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Every year, one of the more intriguing storylines headed into the Preakness Stakes is the tale of the “new shooters”, horses who did not run in the Kentucky Derby two weeks prior to the second leg of the U.S. Triple Crown. In theory these fresh faces should have an advantage on the horses coming back in just fourteen days, however history would suggest otherwise.

Dating back to 2001, there have only been four horses who have won the Preakness Stakes after not competing in the Kentucky Derby two weeks prior. Of the four horses (Bernardini in 2006, Rachel Alexandra in 2009, Cloud Computing in 2017 and Swiss Skydiver in 2020), two of them happened to be fillies who had run in the Kentucky Oaks at Churchill Downs prior to their subsequent start in Baltimore. Now, this is not to say that horses entering the Preakness without competing in the Derby cannot have a level of success at Pimlico, it just stresses the fact that this is not typically a move that results in Preakness glory.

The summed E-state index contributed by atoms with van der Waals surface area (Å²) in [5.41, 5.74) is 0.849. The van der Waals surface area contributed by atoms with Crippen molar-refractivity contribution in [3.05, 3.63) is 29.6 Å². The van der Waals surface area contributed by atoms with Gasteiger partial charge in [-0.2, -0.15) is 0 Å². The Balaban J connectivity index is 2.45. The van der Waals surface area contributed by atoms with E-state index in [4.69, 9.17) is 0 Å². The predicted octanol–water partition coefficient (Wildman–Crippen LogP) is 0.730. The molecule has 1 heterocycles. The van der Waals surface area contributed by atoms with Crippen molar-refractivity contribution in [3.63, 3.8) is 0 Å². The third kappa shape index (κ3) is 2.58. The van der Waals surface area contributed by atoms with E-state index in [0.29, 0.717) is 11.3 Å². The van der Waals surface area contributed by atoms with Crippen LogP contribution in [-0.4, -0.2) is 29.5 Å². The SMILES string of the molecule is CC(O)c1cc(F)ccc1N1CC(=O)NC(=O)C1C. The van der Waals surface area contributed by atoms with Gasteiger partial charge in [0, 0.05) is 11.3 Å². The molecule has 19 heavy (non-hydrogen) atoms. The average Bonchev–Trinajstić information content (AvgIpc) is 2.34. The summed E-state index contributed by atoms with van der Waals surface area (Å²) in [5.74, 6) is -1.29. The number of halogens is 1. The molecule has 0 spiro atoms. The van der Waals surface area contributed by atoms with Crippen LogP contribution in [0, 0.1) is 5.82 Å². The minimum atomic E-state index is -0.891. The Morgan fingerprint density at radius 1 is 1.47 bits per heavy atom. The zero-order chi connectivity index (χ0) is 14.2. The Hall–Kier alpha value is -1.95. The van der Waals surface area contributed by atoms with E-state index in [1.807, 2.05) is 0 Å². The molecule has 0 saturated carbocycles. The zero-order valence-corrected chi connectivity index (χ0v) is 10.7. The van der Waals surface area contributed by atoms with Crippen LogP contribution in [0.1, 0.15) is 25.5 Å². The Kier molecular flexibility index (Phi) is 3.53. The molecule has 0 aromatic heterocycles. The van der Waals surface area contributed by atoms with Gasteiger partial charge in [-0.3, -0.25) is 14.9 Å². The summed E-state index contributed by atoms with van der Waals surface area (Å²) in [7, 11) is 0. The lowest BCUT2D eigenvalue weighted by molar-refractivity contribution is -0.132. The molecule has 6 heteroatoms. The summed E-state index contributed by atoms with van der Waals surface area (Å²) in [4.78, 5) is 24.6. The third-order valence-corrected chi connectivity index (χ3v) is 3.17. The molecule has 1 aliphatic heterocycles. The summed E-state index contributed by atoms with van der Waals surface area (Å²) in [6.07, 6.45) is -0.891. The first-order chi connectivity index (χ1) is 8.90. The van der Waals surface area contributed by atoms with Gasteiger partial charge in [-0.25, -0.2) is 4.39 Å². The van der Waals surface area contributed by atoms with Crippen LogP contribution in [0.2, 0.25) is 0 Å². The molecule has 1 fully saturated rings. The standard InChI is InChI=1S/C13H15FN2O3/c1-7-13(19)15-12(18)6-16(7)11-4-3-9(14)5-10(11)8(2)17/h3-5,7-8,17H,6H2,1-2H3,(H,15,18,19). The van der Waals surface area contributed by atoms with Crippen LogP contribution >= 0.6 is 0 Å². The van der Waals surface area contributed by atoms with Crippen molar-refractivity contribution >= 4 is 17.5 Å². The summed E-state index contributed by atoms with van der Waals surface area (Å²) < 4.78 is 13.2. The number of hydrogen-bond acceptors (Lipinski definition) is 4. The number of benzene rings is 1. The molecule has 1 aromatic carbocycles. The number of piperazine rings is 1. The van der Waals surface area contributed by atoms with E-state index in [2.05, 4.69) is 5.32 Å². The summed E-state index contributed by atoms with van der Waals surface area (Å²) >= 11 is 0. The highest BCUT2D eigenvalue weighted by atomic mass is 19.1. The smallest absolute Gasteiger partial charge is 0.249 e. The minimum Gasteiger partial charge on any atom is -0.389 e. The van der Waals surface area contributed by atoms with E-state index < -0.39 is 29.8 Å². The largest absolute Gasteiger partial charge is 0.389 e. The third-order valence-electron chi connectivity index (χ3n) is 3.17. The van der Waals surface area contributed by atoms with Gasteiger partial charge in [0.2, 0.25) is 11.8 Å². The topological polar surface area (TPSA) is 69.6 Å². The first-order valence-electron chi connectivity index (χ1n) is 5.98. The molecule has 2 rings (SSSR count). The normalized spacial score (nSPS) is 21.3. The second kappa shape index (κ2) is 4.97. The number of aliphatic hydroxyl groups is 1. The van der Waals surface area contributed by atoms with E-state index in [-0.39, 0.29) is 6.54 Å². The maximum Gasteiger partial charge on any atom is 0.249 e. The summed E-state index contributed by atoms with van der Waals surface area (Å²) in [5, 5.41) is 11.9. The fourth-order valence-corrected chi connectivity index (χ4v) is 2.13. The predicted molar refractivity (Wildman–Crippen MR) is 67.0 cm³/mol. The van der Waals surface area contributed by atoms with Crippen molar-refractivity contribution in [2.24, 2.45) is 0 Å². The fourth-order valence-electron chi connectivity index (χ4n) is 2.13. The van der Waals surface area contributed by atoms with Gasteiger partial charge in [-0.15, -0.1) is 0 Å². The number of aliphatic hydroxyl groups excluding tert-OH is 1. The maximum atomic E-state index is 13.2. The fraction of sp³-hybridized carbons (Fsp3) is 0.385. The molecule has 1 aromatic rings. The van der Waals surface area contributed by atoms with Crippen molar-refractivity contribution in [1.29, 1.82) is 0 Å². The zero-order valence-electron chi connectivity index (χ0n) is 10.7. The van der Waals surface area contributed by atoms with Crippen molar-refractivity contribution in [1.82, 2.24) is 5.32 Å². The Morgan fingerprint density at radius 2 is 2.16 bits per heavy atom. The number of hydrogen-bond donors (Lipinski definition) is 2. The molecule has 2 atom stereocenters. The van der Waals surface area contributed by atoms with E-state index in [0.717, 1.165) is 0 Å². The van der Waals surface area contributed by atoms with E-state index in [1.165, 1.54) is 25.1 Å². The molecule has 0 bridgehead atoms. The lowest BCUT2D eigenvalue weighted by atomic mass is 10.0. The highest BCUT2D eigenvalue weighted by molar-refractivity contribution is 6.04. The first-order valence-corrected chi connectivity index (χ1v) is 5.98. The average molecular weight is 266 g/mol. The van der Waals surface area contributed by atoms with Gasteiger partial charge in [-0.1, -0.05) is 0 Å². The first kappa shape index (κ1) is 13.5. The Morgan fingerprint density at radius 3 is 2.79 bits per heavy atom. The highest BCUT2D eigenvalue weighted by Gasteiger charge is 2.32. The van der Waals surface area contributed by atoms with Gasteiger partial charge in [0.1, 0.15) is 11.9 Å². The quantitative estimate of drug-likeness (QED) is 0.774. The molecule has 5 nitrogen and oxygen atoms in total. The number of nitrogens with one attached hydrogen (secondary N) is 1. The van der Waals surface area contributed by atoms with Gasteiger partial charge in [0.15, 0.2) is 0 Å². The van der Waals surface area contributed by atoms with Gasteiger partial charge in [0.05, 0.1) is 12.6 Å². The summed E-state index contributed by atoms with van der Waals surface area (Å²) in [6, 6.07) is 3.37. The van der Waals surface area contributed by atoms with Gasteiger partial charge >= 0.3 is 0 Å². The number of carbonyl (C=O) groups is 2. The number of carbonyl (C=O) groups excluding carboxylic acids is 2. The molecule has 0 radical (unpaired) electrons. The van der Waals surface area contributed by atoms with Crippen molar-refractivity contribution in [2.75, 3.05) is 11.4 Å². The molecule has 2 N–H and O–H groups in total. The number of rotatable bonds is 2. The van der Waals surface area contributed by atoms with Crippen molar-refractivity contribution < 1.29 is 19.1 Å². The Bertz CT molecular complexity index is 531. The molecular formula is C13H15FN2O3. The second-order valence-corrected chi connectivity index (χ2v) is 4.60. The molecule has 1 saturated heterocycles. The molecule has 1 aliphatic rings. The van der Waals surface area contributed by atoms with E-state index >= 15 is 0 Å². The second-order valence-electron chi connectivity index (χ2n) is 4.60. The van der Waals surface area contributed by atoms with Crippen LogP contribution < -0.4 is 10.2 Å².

The main reason the fresh faces have not won the Preakness Stakes more often is rather simple – they are not as talented as the horses who ran in the Kentucky Derby. Often, if a horse has enough points to be eligible to compete on the first Saturday in May in Louisville, they do. When a horse is left on the outside looking in because they have not accrued enough points to qualify for the Derby, they typically point toward the Preakness as a “consolation prize” of sorts. There are exceptions to the rule, but the horses trying the Preakness that did not run in the Derby did not go this route by choice – they did it because they had no other choice.

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Based on the projected field for Saturday’s Preakness (the official field will be drawn late Tuesday afternoon), there are three horses scheduled to run that had their last start in the Kentucky Derby: Medina Spirit, Midnight Bourbon and Keepmeinmind. The new shooters expected to be entered for Saturday’s race include Concert Tour, Crowded Trade, Risk Taking, Rombauer, France Go de Ina, Ram, and Unbridled Honor. If the past twenty years is any indication, the 2021 Preakness Stakes winner is more-likely-than-not going to be one of the three competitors who ran just two weeks ago in the Kentucky Derby.